In a model familiar to Silicon Valley, Castle Rock has remained open due to public-private partnerships, in which non profits are not only expanding the size of public lands but helping to improve their infrastructure, rehabilitating the landscape’s ecology, and offering new creative activities for the public. “I hope this entrance project will be a model for other public-private partnerships in the state park system,” Sempervirens Fund’s Barth says.

Brandon Caskey, a state parks employee since 2009, leads hikes and programs at Castle Rock and Portola Redwoods state parks. “State parks needs partners like Sempervirens Fund,” he says. “They’re our key players in helping us achieve the goals that we set. In a project like this—this is a huge-scale project—to avoid some of the holdups that can take place with government entities, it’s easier for us to work with these supporting organizations. 

“While this new parking lot will allow many more people to access the park,” he adds, “it will also give more people the ability to become stewards and learn about our local parks. Our main goal is to get lots of people out into the backcountry and take care of the resources that are theirs. This is a public park, so when you hike here, you’re hiking on your own property.”

While the Kirkwood entrance will remain in Sempervirens Fund’s possession for now, the plan is for it to eventually become part of Castle Rock State Park. In the meantime, a leasing agreement with the California state parks department and a partnership with the nonprofit Friends of Santa Cruz State Parks will allow Sempervirens Fund to open this space to the public without waiting for the state to take over ownership. Private donations and parking fees will go to the parks department to help support a docent program and facilities maintenance as groups of eager explorers descend upon the property.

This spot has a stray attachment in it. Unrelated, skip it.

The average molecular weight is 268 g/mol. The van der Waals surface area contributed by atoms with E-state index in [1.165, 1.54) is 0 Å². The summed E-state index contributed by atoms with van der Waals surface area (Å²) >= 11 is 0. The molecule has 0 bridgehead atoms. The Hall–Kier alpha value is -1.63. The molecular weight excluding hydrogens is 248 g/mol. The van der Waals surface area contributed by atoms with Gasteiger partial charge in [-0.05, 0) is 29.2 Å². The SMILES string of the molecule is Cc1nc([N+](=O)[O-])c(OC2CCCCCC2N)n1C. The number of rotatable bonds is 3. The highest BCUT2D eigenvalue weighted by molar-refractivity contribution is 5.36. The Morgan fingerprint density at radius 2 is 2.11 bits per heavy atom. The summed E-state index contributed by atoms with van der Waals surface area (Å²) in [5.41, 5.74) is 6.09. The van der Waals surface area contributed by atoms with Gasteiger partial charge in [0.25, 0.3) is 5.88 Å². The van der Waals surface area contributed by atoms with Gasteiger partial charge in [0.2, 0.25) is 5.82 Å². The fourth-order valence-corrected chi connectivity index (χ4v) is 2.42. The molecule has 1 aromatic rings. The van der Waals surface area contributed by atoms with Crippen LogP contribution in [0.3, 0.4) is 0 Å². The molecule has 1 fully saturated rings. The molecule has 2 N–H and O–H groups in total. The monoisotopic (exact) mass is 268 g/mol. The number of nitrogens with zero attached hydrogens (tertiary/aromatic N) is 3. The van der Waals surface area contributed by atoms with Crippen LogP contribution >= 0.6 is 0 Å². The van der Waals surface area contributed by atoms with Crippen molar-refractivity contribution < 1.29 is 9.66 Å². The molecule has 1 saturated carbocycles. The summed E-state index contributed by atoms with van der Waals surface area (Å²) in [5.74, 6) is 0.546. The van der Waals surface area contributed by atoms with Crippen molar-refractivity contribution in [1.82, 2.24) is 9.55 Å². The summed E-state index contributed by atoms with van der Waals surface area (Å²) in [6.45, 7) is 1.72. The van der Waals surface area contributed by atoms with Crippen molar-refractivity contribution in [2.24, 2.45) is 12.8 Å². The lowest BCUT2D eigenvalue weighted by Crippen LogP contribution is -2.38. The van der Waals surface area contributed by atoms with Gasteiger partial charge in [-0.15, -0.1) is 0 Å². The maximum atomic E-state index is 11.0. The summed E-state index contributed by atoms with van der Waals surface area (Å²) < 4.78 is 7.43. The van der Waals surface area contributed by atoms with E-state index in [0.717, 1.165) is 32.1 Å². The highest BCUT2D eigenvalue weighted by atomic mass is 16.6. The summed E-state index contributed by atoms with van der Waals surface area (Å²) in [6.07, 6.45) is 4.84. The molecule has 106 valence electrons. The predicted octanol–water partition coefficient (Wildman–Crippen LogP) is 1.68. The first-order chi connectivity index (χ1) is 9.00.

soap plant
Wavy-leafed soap plant. (Photo by JOERGMLPTS, iNaturalist CC BY 4.0)

Late at night and early in the morning, when the trails are empty of human visitors, another kind of local enjoys Castle Rock’s trails. Jiménez tells me that when she recently reviewed photos taken by a wildlife camera mounted on the new trail near the park entrance, she found images of mountain lions and bobcats. 

“They use the trails too,” she says. “This area is being protected and will be for generations to come. There will be many others who will enjoy it later.”

As we emerge from the woods and return to the new entrance, the spring sun breathes life into the new plants. It’s difficult to leave this place and return to city life, but I know I’ll be back. An escape this close to home will be too tempting to resist.